From this inherent pluralism came two things that allowed Europe to gain world dominance: the free market, and intellectual diversity. The former allowed them to increase efficiency exponentially while the latter allowed the sciences, arts, and letters to flourish. Innovation gave them durable political systems as well as advancements that aided them in exploration, manufacturing, military science, and other areas.
Let’s give Paul Kennedy the benefit of the doubt and assume he’s right. One thing we can infer from his model is this: Europe’s natural state was freedom but also instability and flux. One needn’t wonder, then, why so many wars ravaged Europe century after century, or why the twin evils of fascism and communism grew as byproducts of Europe’s massive range of intellectual diversity.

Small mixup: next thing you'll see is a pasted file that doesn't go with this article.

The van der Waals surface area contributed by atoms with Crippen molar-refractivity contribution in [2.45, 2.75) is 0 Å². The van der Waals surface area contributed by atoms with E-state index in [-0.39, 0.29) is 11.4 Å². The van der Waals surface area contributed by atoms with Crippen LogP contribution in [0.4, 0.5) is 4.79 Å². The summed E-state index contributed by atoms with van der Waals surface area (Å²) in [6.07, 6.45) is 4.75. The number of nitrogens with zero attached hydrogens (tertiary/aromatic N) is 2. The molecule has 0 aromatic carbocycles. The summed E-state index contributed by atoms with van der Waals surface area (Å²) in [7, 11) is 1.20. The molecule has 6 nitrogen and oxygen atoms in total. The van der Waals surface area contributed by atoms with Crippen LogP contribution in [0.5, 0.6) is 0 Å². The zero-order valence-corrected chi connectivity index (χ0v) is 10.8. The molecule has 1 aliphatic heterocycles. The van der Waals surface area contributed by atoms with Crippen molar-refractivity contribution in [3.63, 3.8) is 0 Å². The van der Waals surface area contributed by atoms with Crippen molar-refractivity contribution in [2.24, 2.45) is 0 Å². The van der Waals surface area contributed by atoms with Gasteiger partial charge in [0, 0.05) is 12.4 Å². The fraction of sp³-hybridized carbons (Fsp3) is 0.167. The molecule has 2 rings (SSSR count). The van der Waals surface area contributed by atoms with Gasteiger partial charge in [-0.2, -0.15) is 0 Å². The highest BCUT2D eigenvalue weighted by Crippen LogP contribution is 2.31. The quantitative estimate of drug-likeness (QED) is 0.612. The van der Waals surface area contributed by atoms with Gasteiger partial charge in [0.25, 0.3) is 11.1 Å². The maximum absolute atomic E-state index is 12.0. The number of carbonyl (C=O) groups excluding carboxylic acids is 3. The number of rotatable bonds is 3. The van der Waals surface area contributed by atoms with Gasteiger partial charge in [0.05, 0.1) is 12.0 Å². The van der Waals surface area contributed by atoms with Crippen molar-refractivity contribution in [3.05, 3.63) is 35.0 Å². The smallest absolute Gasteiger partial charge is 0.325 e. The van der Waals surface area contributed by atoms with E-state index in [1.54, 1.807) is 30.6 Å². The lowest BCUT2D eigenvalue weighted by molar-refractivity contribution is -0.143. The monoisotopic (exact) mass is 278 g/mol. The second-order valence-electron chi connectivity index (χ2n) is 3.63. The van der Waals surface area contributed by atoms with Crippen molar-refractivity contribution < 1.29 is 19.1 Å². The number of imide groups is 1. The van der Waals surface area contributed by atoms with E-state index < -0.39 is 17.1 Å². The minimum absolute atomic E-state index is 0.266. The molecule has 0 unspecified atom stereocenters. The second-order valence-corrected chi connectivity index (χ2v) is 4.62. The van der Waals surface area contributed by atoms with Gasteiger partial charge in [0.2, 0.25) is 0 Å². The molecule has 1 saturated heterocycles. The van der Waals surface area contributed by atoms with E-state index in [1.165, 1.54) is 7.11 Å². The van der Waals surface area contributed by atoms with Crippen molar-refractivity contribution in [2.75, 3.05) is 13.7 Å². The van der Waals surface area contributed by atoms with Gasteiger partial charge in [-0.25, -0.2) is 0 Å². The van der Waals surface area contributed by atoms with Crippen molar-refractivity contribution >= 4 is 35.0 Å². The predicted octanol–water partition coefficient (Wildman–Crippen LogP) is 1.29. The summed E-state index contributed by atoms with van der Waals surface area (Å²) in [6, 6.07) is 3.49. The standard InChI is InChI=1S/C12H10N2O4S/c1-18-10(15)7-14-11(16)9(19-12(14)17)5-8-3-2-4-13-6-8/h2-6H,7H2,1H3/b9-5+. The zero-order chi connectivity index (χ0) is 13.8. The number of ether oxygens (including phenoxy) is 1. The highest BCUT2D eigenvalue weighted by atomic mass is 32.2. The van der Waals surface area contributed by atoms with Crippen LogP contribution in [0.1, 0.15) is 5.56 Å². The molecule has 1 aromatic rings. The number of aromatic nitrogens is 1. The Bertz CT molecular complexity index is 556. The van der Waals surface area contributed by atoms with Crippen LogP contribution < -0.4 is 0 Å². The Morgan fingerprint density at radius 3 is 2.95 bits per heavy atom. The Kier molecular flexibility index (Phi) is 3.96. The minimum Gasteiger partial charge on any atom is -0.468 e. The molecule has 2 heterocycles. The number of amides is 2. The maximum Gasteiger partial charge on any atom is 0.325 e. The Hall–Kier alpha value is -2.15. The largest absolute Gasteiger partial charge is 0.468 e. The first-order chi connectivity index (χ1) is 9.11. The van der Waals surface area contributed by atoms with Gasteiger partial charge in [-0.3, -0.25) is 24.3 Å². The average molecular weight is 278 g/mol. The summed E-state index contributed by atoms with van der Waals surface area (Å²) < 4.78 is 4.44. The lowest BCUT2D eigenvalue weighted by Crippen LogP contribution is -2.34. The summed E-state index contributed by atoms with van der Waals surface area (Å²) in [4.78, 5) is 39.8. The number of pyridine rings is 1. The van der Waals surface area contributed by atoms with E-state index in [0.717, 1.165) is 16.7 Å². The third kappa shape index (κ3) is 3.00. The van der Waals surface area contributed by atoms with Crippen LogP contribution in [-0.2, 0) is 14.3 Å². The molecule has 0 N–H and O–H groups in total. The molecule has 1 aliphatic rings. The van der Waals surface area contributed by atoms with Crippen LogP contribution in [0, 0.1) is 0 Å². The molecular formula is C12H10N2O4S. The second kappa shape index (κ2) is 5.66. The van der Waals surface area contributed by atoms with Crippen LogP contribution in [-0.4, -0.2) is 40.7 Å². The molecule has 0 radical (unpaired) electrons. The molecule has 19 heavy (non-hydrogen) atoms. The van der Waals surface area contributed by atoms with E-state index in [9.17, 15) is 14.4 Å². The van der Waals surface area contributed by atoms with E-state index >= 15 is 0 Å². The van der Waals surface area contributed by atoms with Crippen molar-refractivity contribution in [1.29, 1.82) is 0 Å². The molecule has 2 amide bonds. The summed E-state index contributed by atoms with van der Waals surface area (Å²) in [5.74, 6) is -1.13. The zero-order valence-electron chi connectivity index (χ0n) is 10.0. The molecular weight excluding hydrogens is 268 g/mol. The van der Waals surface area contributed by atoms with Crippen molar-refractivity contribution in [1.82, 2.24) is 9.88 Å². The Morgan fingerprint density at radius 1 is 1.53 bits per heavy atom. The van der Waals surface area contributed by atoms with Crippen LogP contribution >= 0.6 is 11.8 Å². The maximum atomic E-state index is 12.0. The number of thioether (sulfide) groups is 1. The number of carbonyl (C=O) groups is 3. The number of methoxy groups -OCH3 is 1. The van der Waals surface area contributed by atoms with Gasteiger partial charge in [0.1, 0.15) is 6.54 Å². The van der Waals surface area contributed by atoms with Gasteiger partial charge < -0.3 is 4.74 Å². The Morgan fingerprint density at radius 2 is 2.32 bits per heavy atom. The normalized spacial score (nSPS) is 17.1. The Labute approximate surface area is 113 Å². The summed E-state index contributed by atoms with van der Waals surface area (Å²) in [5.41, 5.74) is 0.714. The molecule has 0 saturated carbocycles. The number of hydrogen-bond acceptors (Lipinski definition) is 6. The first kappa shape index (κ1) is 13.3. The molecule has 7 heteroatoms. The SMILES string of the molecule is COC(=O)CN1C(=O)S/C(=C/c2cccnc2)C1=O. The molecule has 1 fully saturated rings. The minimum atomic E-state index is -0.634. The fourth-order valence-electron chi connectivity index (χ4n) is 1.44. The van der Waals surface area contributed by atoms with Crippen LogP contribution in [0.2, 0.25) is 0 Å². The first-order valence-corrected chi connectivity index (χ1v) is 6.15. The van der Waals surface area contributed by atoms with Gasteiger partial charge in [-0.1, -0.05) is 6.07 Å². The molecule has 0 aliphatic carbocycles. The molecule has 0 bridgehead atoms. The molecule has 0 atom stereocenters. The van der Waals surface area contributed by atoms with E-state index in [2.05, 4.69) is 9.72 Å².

After World War II, the same pluralism that gave rise to Europe could not sustain itself. A binary arose, pitting the communist Soviet Union against the capitalist United States. While not perfect, this binary simplified the cauldron of multiplying factions that had defined Europe since the end of the Middle Ages. There were two empires of equal strength. They offered intellectual diversity, but within a manageable dyad rather than a cloud of confusing possibilities. And one half of the dyad, the United States, offered the free market.